Over the last two decades, China has become more engaged internationally, including in conflict zones and fragile states of strategic interest to the United States. From civil wars in neighboring countries, such as Afghanistan and Burma, to more distant conflicts in Africa, China has a substantial influence on local, regional, and international efforts to reduce violent conflict. Meanwhile, a shifting international order and the return of competition among powerful states has raised the potential for geopolitical rivalries to exacerbate conflicts—or, with the right frameworks, serve as areas of constructive cooperation between Washington and Beijing.

Learn more in USIP’s fact sheet on The Current Situation in China.

Featured Publications

Coronavirus Crisis: U.S.-China Media War Couldn’t Come at a Worse Time

Coronavirus Crisis: U.S.-China Media War Couldn’t Come at a Worse Time

Tuesday, March 24, 2020

By: Rachel Vandenbrink

China’s move to expel U.S. journalists from the country last week comes at a time of great need for accurate information about COVID-19. The move is part of a broader Chinese effort to control the global narrative about the pandemic and is especially dangerous right now—as cracking down on foreign media further undermines trust in China’s ability to respond to the pandemic with transparency.

Type: Analysis and Commentary

Global Policy

Who Cares if the U.S. is in a ‘New Cold War’ with China?

Who Cares if the U.S. is in a ‘New Cold War’ with China?

Wednesday, February 26, 2020

By: Jacob Stokes

Enough already. It is time to stop debating whether the United States stands at the threshold of a “new Cold War” with China. The question has become an obsession among China watchers and foreign policy analysts. But the debate’s poorly defined nature sheds little light on the excruciating choices policymakers face when dealing with Beijing.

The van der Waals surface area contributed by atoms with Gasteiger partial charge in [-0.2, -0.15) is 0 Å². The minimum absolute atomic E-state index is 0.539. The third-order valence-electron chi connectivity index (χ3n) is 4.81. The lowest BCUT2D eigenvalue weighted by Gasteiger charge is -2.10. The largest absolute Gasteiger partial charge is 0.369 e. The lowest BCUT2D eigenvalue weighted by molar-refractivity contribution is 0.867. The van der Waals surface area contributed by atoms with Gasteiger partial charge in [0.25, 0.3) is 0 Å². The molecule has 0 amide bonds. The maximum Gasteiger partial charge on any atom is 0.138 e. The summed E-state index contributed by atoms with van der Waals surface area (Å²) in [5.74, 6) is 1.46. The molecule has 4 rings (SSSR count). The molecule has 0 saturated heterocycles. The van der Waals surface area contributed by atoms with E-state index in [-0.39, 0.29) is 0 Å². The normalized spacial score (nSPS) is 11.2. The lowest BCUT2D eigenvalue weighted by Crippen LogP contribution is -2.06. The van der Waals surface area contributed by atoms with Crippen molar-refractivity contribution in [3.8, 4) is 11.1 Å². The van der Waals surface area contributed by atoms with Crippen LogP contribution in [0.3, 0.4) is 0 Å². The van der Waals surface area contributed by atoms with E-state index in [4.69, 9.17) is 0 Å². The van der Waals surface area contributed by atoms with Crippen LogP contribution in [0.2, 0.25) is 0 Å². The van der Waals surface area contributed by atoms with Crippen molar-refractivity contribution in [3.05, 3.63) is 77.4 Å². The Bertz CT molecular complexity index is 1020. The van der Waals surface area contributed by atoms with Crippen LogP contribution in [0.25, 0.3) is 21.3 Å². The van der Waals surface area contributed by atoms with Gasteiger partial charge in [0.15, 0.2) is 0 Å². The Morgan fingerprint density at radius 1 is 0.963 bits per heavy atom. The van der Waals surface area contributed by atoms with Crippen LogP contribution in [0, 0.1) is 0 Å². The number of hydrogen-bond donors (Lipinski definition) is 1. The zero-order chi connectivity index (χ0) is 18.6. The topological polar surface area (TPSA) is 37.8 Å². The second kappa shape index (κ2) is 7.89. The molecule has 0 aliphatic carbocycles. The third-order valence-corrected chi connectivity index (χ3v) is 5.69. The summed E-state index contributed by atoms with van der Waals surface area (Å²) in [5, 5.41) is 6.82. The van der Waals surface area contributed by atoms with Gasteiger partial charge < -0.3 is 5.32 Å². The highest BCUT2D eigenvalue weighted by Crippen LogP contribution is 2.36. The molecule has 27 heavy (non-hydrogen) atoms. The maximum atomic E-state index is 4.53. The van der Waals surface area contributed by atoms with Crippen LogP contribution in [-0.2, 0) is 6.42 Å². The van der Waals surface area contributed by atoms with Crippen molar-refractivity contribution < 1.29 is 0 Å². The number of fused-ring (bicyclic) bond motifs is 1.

Type: Analysis and Commentary

Conflict Analysis & Prevention

The Intersection of Investment and Conflict in Myanmar

The Intersection of Investment and Conflict in Myanmar

Tuesday, February 18, 2020

By: Priscilla Clapp

Developing countries throughout Asia, Africa, and Latin America are grappling with how to deal with China's rising economic influence—particularly the multibillion-dollar development projects financed through China’s Belt and Road Initiative. Myanmar, however, appears to be approaching foreign investment proposals with considerable caution. This report examines the framework the country is developing to promote transparency and accountability and to reserve for itself the authority to weigh the economic, social, and environmental impacts of major projects proposed by international investors, including China.

Type: Special Report

Economics & Environment

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Current Projects

USIP's China Senior Study Group Series

USIP's China Senior Study Group Series

Over the last decade, China has become more engaged internationally, including in conflict zones and fragile states of strategic interest to the United States. From civil wars in neighboring countries, such as Afghanistan and Myanmar, to more distant conflicts in Africa, China is becoming an increasingly important player in regional and international efforts to mitigate conflict. In countries where China exerts a strong influence, its engagement can have a substantial impact on local and international efforts to curb violence and extremism.

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